Wk34 // Wildfire Season
We are in the midst of an environmental crisis as the frequency and intensity of wildfires worsen. This year in California we have been blessed with rain and snow. Albeit that cause it’s own issues especially in land hit previously by wildfire. But we are still seeing the uptick in Canada and Europe and last year alone has produced an unseasonable January wildfire in Big Sur and a geographically uncommon fire in Laguna Niguel.
These fire are ceasing to be outliers and are increasingly commonplace, leaving many residents of the Golden State scrambling to find homeowners insurance. A recent report predicts that wildfire risk in California will continue to grow over the next 30 years from a deadly combination of higher temperatures and lower-than-normal rainfall. This leaves homeowners in moderate-to-low-risk communities concerned with protecting life and property for an issue they likely assumed would never affect them. Couple this with a struggling insurance market, and a crisis is here.
Almost alll the major carriers have paused new production and the second tier has pulled out. All that’s left is nonstandard markets. This trend is also happening in Texas and Florida and will likely take full affect in the next year putting the three largest housing markets in crisis. All due to increasing losses and each states responses, California not allowing pricing adjustments on products and Texas and Florida refusing to put in new building codes, and regulating that people cannot build on flood plains.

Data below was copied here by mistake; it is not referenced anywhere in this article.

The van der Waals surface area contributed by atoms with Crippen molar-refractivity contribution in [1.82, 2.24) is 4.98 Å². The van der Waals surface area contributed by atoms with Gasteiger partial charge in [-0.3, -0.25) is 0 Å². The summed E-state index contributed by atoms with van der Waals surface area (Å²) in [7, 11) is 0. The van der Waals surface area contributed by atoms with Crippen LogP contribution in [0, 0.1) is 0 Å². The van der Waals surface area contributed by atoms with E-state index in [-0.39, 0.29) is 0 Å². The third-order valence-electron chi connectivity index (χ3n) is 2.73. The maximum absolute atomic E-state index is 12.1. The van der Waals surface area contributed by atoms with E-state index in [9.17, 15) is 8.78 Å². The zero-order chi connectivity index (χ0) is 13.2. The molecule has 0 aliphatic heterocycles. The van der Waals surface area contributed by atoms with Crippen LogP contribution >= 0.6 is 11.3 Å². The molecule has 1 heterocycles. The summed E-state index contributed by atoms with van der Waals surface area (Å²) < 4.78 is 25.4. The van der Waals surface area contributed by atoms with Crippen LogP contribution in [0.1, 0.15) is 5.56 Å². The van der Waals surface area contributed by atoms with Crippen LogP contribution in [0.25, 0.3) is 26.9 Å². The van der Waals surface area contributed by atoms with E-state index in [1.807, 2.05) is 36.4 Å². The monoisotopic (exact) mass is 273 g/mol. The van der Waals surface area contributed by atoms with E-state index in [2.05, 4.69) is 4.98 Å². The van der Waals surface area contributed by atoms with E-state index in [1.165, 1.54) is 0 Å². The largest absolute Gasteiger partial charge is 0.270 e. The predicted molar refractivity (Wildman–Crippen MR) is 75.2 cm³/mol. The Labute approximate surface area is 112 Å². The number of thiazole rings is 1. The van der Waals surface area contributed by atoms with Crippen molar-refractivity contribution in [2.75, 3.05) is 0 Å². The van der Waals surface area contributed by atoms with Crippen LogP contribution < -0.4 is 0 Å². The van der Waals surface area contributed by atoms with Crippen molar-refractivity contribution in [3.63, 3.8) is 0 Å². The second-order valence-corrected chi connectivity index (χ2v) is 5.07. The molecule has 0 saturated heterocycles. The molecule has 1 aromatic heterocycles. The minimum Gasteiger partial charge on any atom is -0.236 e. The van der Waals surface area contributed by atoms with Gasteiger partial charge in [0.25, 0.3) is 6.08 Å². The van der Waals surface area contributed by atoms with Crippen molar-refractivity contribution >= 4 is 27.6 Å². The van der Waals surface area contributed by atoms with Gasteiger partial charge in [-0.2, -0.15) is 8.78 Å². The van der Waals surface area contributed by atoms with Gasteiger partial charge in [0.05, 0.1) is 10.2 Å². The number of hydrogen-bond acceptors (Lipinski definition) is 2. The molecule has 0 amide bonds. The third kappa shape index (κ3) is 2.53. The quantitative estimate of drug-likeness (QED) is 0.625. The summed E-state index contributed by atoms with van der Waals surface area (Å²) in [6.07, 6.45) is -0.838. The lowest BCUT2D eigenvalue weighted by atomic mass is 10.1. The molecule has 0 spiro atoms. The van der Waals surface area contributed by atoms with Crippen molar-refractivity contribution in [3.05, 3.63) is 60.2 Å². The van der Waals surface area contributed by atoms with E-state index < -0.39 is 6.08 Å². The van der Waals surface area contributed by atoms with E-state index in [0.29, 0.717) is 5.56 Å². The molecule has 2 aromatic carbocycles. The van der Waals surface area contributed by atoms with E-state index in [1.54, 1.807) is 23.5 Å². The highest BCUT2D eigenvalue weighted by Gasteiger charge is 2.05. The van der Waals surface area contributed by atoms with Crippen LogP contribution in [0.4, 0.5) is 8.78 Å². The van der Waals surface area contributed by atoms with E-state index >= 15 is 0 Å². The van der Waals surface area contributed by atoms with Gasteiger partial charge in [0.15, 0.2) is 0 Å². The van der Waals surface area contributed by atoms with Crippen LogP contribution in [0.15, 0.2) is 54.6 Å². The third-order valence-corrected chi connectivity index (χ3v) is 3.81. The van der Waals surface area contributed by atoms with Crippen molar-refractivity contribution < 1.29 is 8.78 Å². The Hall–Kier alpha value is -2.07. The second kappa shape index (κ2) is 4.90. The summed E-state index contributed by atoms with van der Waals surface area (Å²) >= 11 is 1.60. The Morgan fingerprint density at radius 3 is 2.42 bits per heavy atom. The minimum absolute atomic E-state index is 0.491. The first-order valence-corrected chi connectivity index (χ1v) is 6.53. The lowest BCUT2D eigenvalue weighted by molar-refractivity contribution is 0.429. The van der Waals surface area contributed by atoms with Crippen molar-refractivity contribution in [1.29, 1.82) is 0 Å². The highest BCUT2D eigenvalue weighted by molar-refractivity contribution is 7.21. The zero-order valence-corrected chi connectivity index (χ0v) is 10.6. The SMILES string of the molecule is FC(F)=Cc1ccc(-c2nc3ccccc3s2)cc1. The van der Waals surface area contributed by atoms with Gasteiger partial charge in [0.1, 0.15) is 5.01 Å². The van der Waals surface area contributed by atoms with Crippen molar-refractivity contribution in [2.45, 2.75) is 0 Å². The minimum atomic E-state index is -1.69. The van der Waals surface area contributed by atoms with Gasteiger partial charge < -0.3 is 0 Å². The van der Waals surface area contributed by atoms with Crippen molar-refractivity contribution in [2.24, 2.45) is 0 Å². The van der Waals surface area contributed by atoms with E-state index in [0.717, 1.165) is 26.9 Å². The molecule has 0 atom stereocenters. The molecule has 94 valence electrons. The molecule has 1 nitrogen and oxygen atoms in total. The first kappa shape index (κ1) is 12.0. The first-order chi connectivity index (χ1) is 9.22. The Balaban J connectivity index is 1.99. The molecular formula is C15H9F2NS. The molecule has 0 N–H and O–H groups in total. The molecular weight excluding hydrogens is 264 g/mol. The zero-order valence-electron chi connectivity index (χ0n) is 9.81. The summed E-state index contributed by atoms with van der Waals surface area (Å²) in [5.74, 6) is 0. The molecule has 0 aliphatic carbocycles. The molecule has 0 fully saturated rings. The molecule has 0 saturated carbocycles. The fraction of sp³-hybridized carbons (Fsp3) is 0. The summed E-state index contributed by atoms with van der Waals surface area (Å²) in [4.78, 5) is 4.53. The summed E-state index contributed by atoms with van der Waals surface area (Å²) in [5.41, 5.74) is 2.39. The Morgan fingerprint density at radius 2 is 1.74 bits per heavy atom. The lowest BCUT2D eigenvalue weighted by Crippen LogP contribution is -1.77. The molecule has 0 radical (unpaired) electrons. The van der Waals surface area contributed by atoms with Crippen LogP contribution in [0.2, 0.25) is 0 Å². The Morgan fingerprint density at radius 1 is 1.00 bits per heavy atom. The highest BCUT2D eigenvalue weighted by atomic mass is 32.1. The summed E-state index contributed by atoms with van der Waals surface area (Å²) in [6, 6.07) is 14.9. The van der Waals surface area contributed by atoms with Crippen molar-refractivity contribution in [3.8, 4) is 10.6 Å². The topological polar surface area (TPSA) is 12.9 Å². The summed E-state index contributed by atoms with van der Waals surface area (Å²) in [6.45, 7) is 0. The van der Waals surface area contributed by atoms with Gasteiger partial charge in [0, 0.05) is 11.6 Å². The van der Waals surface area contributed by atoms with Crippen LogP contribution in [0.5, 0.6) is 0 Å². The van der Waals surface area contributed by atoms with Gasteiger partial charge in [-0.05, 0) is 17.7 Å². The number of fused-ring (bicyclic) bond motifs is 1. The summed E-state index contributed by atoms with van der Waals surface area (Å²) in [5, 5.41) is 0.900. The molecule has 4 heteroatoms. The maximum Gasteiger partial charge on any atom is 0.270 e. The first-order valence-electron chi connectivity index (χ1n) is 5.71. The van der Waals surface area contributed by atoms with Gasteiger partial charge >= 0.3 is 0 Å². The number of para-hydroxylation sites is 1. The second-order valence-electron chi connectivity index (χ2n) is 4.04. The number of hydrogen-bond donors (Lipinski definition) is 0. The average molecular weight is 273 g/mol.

But back to wildfires specifically, losses cost providers up to $13 billion in 2020 alone—a number that is likely to grow. There’s much the state can do. There’s much the country can do. But as we await action educating homeowners on their wildfire vulnerability and methods to promote resiliency is also vital. A number of steps—many of which are taken into account when insurers issue policies—reduce the risk of wildfire damage, such as clearing vegetation and trimming trees. Data from The Center for Insurance Policy Research shows these strategies to be highly effective, reducing wildfire risk by up to 78 percent when coupled with structural modifications to the home such as fire-rated roofs, vent screens and other improvements. This is an area where public-private partnership can thrive, with the state and insurance companies working together to educate and promote resiliency efforts.
Effective wildfire mitigation is the most attractive solution for both insurers and consumers. But the beneficial effects of this approach will be negated if a continuous stream of new regulation makes business unviable. Regulation often has unintended consequences, and when it becomes so burdensome that insurers cannot support communities, everyone loses.
Summer is for enjoyment not for worry
- When you are having BBQ’s the last thing you should think of is your liability and fire coverage.
- When you are going for a road trip you don’t want to be thinking of your belongings and auto coverage.
- Keep your summer going right by reviewing your coverages, getting you car tuned, keeping open flames away from the house, and investing in security systems and house sitters.
Want to get PHEW’s newsletters directly to your inbox? Email us at firstname.lastname@example.org